Oak Ridge National Laboratory


News Release

Media Contact: Ron Walli (wallira@ornl.gov)
Communications and External Relations


ORNL, Japanese reaching for stars with research effort

OAK RIDGE, Tenn., March 26, 1997 — Before there can be fusion power plants, there have to be materials that can survive the extreme conditions within such a plant, and that's one of the focuses of research at Oak Ridge National Laboratory (ORNL).

Scientists at the Department of Energy's (DOE) ORNL and two Japanese research institutions - the Japan Atomic Energy Research Institute (JAERI) and Monbusho - are studying vanadium alloys, silicon carbide composites and steel alloys as possible materials to use in portions of a fusion plant. To discover whether these materials would be suitable, however, researchers have to improvise using a fission reactor. ORNL's High Flux Isotope Reactor (HFIR) is ideal because it produces an extremely high number of neutrons per square centimeter.

"Since we don't have a fusion reactor, we have to use HFIR to simulate the effects of radiation on a variety of materials," said Ken Thoms of the Engineering Technology Division. "To do that, though, we had to overcome several engineering obstacles."

One of those obstacles was devising a shield that stops nearly all of the slower neutrons, which cause vanadium to turn to chromium through a process called transmutation. The ORNL/Japanese team developed a shield about two inches in diameter, 30 inches long and made of cold-pressed and sintered europium oxide rings coated with ion beam-sputtered aluminum. Its properties enable it to absorb 99 percent of the slow neutrons, so it significantly reduces the transmutation of vanadium, located inside the shield.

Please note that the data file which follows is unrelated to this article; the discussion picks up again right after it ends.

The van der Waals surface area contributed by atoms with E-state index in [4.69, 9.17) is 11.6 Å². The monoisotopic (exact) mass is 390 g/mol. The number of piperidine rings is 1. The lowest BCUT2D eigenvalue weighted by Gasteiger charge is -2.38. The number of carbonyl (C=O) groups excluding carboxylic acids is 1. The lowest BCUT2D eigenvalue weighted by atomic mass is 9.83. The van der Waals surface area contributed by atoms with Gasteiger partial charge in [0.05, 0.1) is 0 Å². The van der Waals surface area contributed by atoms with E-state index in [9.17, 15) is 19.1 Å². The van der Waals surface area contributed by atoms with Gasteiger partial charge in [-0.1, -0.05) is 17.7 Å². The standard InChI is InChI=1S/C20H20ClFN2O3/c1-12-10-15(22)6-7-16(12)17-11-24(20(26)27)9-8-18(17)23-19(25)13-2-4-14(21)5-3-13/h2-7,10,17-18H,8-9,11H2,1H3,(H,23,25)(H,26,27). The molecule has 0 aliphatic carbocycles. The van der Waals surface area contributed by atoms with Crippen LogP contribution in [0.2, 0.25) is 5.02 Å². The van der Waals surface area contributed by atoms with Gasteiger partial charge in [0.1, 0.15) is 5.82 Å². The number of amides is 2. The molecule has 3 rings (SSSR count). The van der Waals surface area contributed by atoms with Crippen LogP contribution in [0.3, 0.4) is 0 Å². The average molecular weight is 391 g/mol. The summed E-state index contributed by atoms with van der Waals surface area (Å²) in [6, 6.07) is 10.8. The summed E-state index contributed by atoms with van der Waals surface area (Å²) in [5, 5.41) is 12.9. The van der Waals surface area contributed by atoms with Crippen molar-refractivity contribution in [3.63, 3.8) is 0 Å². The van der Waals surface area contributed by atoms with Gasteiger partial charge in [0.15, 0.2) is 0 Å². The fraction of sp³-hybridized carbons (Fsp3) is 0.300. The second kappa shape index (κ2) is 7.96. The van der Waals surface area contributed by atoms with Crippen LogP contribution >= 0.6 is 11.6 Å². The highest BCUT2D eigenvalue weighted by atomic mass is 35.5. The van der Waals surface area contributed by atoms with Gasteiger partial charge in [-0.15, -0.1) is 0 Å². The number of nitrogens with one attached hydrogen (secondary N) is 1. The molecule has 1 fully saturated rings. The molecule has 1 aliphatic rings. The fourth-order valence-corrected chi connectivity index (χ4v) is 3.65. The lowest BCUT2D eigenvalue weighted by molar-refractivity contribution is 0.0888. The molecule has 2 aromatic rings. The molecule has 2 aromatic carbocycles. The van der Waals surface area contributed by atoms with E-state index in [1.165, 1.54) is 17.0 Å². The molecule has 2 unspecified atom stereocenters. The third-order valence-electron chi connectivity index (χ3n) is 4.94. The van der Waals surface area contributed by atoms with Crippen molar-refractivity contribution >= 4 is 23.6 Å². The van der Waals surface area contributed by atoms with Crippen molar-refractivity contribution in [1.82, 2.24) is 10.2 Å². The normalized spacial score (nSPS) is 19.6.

By late next spring, after 10 irradiation cycles in HFIR, researchers will test the materials to determine the effect of irradiation on important properties.

JAERI and Monbusho, which is an umbrella organization for Japanese universities, have been working with ORNL and other universities and national laboratories for more than 15 years. For this project, JAERI and Monbusho are providing some of the materials and expertise and are contributing about $2 million per year, which is being matched by DOE's Office of Fusion Energy Science.

"The Japanese are making significant contributions toward our goal of developing the science and technology needed to develop fusion," said Everett Bloom, program manager and a member of ORNL's Metals and Ceramics Division.

Development of fusion energy, an international effort, is a long-range element of the nation's energy strategy because of its many potential advantages as an energy resource. The practical application of fusion energy, evident in the sun and stars, could help to enhance the nation's energy security, provide an environmentally acceptable alternative to fossil fuel combustion and help ensure continued economic growth.

"Fusion is still far off, but we must push on if we are ever to reach our goal," Bloom said. "Achieving our goal is critically dependent on the understanding and development of new materials."

While fusion remains a long-range goal, fusion research continues to produce advanced materials, some of which can improve fossil fuel plants. The research also has led to silicon carbide composites and other materials for use in aerospace and advanced energy technologies.

ORNL, a multiprogram research facility, is managed by Lockheed Martin Energy Research Corporation.